When the iconic U.K. duo was first nominated 23 year ago, the awards didn’t even have an electronic music category. It was in 1997 when the groundbreaking duo’s pummeling “Block Rockin’ Beats” was nominated for best rock instrumental performance, delivering the act — Tom Rowlands and Ed Simons — out of the U.K. electronic underground and into the industry glitz of the Grammys. When they were called as winners, the guys were drinking at a bar across the street from the ceremony.
No bother, as The Chemical Brothers have had myriad opportunities to make it up, with their 14 Grammy nominations and five additional awards — for their single “Galvanize” and album Push the Button in 2006 (the year after best dance/electronic dance album was introduced), their LP We Are the Night in 2008 and today’s two wins.
The 2019 release of the now Grammy-winning No Geography came in conjunction with the 20-year anniversary of their classic 1999 LP Surrender, an occasion that saw a massive box set re-release of the album featuring original art, a collection of Secret Psychedelic Mixes, a DVD of restored promo videos and film of their legendary Glastonbury 2000 performance, for which an estimate 250,000 fans assembled.
Calling from his studio in Sussex a few days ahead of the awards, Rowlands says one of the strongest memories of this performance is the moments of pre-show panic when some of the equipment didn’t seem to be working. But after that, he says, sharing the moment with what’s still estimated to be the biggest crowd in Glastonbury history was pure ecstacy.
The duo didn’t travel to Los Angeles for the 2020 Grammys, as they’re currently at work on a new production for the next leg of their tour, which sees them touching down in Colombia, Mexico and across Europe. Here, Rowlands talks about the human connection inherent in electronic music and the duo’s first Grammy experience
I was intrigued by something you recently said in The Guardian, about the connection available in the world of raving and electronic music.
Getting out and getting involved and being with other people and experiencing something at the same time, is, I think, such a force for good. We need it. Humans need it. We need shared experience. Music is a kind of real direct injection of that — an instant emotion changer kind of thing. I think the popularity of the live scene and festivals and all those things kind of prove that — despite all the competing worlds offered by technology — that people still really value that idea of being with other people and having a common experience.
One of the things that I really love about music to begin with was going to those early raves. The music was amazing and intoxicating, but also the feeling of doing this thing in these huge fields with 10,000 people. It felt like a different way of approaching life, really.
It opened a lot of doors for people.
Yeah, and it [created] societal change, especially in our country. People who would’ve beaten you up in town on a Friday night were no longer doing that. [Laughs.]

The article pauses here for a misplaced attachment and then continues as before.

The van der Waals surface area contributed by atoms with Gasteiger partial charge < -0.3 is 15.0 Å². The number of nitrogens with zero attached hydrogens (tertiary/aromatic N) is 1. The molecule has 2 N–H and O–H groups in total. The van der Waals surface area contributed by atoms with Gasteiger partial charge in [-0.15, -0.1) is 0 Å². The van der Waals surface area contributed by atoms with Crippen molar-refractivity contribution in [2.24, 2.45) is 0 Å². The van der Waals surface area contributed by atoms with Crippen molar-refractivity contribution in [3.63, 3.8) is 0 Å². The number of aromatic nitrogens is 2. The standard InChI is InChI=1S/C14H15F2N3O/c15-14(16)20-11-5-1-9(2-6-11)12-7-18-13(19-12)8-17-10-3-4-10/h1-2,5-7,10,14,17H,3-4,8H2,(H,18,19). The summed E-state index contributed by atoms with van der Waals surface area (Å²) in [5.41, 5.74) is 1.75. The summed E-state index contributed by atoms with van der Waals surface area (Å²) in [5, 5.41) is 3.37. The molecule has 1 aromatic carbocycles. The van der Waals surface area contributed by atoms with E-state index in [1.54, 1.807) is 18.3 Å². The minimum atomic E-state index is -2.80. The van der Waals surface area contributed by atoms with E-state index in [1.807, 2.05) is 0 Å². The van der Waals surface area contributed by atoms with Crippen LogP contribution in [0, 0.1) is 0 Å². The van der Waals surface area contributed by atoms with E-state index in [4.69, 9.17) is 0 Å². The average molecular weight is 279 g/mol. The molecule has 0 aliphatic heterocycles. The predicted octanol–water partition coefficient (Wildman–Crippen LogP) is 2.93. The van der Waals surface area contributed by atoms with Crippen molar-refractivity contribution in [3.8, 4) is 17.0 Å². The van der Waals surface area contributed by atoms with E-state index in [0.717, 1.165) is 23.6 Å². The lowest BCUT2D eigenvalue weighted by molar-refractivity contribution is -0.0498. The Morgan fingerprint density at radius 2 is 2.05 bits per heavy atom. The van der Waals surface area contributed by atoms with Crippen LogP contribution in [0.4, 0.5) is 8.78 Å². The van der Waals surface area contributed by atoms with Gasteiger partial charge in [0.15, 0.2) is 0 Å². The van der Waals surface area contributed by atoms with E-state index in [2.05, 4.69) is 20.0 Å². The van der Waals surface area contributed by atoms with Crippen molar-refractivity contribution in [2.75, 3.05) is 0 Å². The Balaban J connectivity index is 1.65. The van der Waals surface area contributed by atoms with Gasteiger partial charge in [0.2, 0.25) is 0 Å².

When you look at the collection of Grammy nominees for best electronic album this year, what do you think it says about the current state of electronic music?
It’s a mix of things. You’ve got the real modern wunderkinds of the world. They’re all quite melodic-y. It’s always weird thinking about what it represents — I don’t know, beyond the records people are being moved by this year.
Tell me about one of your strongest Grammy night memories.
I remember we were at the ’97 awards — Puff Daddy had that track with Sting, “I’ll Be Missing You.” We were there, and it was in New York that year, and we were kind of unsure how the Grammys worked. We got there really early and were like, “Right, we’re in our seats; we’re ready to roll.” Then we became aware that maybe this was going to go on a bit longer than we might have thought, so we thought we’d just maybe sneak across to the bar across the road and we went to the pub across the road and we actually missed our award. [Laughs.]
We came back and someone like L.A. Reid, someone we considered a real proper amazing music mogul guy producer guy, was like, “You missed your award.” And we were like, “Ah, okay.” Our organization wasn’t really strong at that point. And then later I remember later on in that evening, Puff Daddy doing the “Missing You” track and Sting rising out of the ground before us with that big choir. It was surreal. It was somewhere we had not really expected ourselves to land in 1997. It as a thrill. We met loads of interesting people and there were amazing afterparties. It was like stepping into a different world that we hadn’t experienced before.
You mentioned that you’re working on a new show for the next leg of the tour. What differences can we expect?
At the moment we’re working on set lists. We’re nine albums in now, so it’s quite tricky working out what songs we actually want to play. We’re working with our same guys Adam Smith and Mark Lyall, who we work with on the visuals. We’ve done filming for new pieces and are getting into rehearsals and all that kind of stuff, so it’s working out a new approach and hopefully a new dimension for people to enjoy.
Any chance you’ll bring the show back to the States?
We’d like to. We’re always available. Well, not always, but we had such a positive experience after a long time of not playing our own shows in America. We were both really touched. It was great, so we’d love to come back.
Stay tuned for Billboard.com’s complete coverage of the 2020 Grammys, including our live Grammys pre-show that begins on Sunday (Jan. 26) at 5:30PM ET.